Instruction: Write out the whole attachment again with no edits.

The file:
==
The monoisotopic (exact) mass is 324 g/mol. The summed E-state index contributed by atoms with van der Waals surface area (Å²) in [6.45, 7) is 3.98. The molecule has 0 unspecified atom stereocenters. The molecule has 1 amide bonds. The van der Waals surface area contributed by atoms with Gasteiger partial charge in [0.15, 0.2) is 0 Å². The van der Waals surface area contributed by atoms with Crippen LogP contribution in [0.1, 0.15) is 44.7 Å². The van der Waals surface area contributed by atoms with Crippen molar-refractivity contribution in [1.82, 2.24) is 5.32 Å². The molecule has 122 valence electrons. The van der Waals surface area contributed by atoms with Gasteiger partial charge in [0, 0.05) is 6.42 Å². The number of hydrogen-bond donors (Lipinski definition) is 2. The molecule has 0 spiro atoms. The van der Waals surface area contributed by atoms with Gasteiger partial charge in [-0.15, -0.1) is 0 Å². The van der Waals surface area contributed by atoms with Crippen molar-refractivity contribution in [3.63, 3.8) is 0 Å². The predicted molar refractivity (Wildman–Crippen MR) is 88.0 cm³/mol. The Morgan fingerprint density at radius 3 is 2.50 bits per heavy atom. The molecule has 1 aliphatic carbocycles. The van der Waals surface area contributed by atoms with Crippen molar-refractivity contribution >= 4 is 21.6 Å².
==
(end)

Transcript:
The monoisotopic (exact) mass is 324 g/mol. The summed E-state index contributed by atoms with van der Waals surface area (Å²) in [6.45, 7) is 3.98. The molecule has 0 unspecified atom stereocenters. The molecule has 1 amide bonds. The van der Waals surface area contributed by atoms with Gasteiger partial charge in [0.15, 0.2) is 0 Å². The van der Waals surface area contributed by atoms with Crippen LogP contribution in [0.1, 0.15) is 44.7 Å². The van der Waals surface area contributed by atoms with Crippen molar-refractivity contribution in [1.82, 2.24) is 5.32 Å². The molecule has 122 valence electrons. The van der Waals surface area contributed by atoms with Gasteiger partial charge in [0, 0.05) is 6.42 Å². The number of hydrogen-bond donors (Lipinski definition) is 2. The molecule has 0 spiro atoms. The van der Waals surface area contributed by atoms with Gasteiger partial charge in [-0.15, -0.1) is 0 Å². The van der Waals surface area contributed by atoms with Crippen molar-refractivity contribution in [3.63, 3.8) is 0 Å². The predicted molar refractivity (Wildman–Crippen MR) is 88.0 cm³/mol. The Morgan fingerprint density at radius 3 is 2.50 bits per heavy atom. The molecule has 1 aliphatic carbocycles. The van der Waals surface area contributed by atoms with Crippen molar-refractivity contribution >= 4 is 21.6 Å².